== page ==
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Perceived discrepancy between one’s ideal and actual partner has been shown to predict relationship satisfaction. The goal of two studies was to examine whether implicit theories of relationships moderate this association. In Study 1, data from 177 undergraduates in romantic relationships showed that the perception that one’s partner falls short of one’s ideal was generally linked to lower satisfaction, except under cultivation (high growth/low destiny). In Study 2, data from 61 couples showed (a) viewing one’s partner favorably was associated with more satisfaction but less so among those who were higher in growth belief; and (b) cultivation predicted increased positivity, whereas evaluation (high destiny/low growth) predicted increased hostility when discussing discrepancies in how they and their partner view the relationship. Results are discussed in terms of the controversy over idealization and authenticity in romantic relationships.
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Classroom self-fulfilling prophecies are reviewed in terms of 3 sequential stages: (a) Teachers develop expectations, (b) teachers treat students differently depending on their expectations, and (c) students react to this treatment in expectancy-confirming ways. The focus is on the social and psychological events occurring at each of these stages, the causal processes linking one stage to the next, and the conditions limiting the occurrence of self-fulfilling prophecies, particularly the self-schemas and self-esteem of the student. It is suggested that this model provides a theoretical framework for both understanding past research and guiding future research on self-fulfilling prophecies. (92 ref) (PsycINFO Database Record (c) 2012 APA, all rights reserved)
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Throughout life, people must grapple with the challenge of changing their behavior. Successful behavior change requires that people are not only motivated and capable of initiating a change in their behavior, but also able to sustain that change over time. In this chapter, we examine the psychological processes that guide the decisions people make as they work to change their behavior, with a particular focus on health behavior change. Our review is guided by the thesis that the factors that underlie people's decision to initiate a change in behavior are distinct from those that underlie their decision to maintain that pattern of behavior over time. Specifically, we propose that once people have chosen to initiate a new pattern of behavior, four distinct phases in the behavior change process can be identified (i.e., initial response, continued response, maintenance, and habit) and, moreover, that the primary determinants of people's behavior shift as people transition from one phase to the next. The implications of this perspective for theory and practice in self-regulation and behavior change are discussed. (PsycINFO Database Record (c) 2012 APA, all rights reserved)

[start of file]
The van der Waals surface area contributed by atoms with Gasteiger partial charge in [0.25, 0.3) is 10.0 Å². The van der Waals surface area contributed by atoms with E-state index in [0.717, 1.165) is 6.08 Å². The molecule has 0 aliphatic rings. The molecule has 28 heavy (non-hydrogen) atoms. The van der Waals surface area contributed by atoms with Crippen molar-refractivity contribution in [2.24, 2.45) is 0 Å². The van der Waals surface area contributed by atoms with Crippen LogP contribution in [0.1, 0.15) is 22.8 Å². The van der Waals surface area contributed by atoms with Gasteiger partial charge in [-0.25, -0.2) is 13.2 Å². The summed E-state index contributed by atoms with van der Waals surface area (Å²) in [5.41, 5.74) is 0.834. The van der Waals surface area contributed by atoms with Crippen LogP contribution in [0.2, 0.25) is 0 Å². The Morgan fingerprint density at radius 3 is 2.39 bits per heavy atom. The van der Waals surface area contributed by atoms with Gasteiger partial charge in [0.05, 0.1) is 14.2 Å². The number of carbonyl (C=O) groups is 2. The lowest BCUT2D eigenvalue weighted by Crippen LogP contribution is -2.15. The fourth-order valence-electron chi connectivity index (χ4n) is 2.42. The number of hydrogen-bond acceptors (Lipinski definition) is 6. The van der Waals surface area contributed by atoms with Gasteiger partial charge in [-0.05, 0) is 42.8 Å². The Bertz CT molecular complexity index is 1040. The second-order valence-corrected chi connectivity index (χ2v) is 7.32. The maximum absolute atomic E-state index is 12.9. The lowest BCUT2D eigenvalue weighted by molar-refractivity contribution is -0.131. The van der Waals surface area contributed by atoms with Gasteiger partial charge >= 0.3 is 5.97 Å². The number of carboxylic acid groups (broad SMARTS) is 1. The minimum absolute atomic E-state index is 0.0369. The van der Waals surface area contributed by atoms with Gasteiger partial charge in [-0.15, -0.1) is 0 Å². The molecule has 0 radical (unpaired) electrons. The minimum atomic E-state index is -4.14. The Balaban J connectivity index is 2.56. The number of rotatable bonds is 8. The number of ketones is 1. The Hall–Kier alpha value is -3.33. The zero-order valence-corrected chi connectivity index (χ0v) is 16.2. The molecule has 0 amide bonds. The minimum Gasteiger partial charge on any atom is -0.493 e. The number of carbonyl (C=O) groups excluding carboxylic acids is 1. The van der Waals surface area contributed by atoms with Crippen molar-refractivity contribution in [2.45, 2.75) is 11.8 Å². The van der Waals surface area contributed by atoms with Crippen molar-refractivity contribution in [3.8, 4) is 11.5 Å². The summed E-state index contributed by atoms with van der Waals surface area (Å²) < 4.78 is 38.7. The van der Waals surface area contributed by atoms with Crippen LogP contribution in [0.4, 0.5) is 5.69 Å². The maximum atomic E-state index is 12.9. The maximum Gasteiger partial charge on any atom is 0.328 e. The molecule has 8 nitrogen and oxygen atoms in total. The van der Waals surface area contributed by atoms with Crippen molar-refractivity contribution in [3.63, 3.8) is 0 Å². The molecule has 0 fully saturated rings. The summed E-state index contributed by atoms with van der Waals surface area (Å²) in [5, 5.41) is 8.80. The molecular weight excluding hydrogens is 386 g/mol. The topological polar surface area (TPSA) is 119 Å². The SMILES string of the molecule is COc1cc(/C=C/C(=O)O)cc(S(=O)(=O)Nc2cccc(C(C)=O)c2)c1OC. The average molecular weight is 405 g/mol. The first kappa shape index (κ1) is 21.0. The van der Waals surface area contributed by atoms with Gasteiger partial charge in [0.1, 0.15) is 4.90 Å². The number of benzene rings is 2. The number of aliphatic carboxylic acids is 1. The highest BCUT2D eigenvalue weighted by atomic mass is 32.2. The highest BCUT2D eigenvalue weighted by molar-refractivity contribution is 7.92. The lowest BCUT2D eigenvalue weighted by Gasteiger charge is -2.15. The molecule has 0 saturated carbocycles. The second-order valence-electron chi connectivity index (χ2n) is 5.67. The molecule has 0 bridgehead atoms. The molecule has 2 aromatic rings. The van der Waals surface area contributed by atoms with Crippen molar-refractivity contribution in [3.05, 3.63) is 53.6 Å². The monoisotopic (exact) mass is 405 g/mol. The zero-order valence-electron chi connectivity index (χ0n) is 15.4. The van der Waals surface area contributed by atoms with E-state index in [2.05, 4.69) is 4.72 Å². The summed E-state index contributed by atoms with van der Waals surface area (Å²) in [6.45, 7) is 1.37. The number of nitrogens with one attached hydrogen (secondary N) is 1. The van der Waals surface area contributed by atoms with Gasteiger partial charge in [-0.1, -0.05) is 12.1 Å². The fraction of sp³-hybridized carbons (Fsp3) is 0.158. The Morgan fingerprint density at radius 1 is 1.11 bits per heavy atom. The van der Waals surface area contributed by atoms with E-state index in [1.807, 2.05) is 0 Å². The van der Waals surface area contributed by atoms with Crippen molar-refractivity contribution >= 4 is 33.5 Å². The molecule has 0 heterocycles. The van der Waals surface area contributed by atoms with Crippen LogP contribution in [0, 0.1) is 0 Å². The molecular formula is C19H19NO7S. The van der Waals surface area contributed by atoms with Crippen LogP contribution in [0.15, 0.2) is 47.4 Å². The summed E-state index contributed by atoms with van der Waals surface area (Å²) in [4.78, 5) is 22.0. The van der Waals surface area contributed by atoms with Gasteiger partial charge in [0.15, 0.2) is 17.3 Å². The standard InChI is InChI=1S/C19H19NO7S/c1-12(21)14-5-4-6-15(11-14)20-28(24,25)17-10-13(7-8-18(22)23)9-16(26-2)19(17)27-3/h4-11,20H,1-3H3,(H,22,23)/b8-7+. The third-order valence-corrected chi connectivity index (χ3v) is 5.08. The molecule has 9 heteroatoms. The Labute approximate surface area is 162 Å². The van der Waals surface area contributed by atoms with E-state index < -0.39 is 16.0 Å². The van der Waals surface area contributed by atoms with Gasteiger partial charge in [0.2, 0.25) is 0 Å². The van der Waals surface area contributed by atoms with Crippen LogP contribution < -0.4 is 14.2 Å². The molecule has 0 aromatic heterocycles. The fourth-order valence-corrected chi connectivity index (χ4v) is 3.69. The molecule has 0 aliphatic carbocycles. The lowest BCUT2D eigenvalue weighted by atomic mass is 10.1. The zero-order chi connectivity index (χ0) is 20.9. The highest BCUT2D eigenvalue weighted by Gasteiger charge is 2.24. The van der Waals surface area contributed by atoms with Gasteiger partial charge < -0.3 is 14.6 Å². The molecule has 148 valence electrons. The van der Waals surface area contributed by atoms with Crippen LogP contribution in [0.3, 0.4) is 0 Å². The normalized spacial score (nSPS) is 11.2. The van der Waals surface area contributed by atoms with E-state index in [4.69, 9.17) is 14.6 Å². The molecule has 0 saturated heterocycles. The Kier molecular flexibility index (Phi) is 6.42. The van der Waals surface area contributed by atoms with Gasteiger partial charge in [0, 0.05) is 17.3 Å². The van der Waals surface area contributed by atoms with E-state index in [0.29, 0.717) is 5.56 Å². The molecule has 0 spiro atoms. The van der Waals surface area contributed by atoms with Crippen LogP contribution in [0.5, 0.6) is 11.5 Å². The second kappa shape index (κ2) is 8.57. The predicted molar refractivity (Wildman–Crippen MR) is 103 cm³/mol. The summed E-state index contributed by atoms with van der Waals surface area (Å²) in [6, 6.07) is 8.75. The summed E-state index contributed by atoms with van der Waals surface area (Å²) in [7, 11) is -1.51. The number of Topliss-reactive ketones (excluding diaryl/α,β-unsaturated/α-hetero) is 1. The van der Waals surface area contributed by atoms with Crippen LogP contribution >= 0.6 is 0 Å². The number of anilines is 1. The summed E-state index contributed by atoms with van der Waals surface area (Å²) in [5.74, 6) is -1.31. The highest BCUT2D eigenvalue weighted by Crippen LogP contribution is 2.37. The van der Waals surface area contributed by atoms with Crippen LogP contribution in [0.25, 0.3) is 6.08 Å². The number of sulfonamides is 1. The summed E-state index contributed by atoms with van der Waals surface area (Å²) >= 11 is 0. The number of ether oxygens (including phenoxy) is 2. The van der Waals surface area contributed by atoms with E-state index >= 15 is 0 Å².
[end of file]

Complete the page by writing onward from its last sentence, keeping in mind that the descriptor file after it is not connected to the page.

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Five experiments supported the hypothesis that peoples' implicit theories about the fixedness versus malleability of human attributes (entity versus incremental theories) predict differences in degree of social stereotyping. Relative to those holding an incremental theory, people holding an entity theory made more stereotypical trait judgments of ethnic and occupational groups (Experiments 1, 2, and 5 ) and formed more extreme trait judgments of novel groups ( Experiment 3 ). Implicit theories also predicted the degree to which people attributed stereotyped traits to inborn group qualities versus environmental forces (Experiment 2). Manipulating implicit theories affected level of stereotyping (Experiment 4), suggesting that implicit theories can play a causal role. Finally, implicit theories predicted unique and substantial variance in stereotype endorsement after controlling for the contributions of other stereotype-relevant individual difference variables (Experiment 5). These results highlight the importance of people's basic assumptions about personality in stereotyping. (PsycINFO Database Record (c) 2012 APA, all rights reserved)
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In this article, the authors propose that individuals' moral beliefs are linked to their implicit theories about the nature (i.e., malleability) of their social-moral reality. Specifically, it was hypothesized that when individuals believe in a fixed reality (entity theory), they tend to hold moral beliefs in which duties within the given system are seen as fundamental. In contrast, when individuals believe in a malleable reality (incremental theory), one that can be shaped by individuals, they hold moral beliefs that focus on moral principles, such as human rights, around which that reality should be organized. Results from 5 studies supported the proposed framework: Implicit theories about the malleability of one's social-moral reality predicted duty-based vs. rights-based moral beliefs.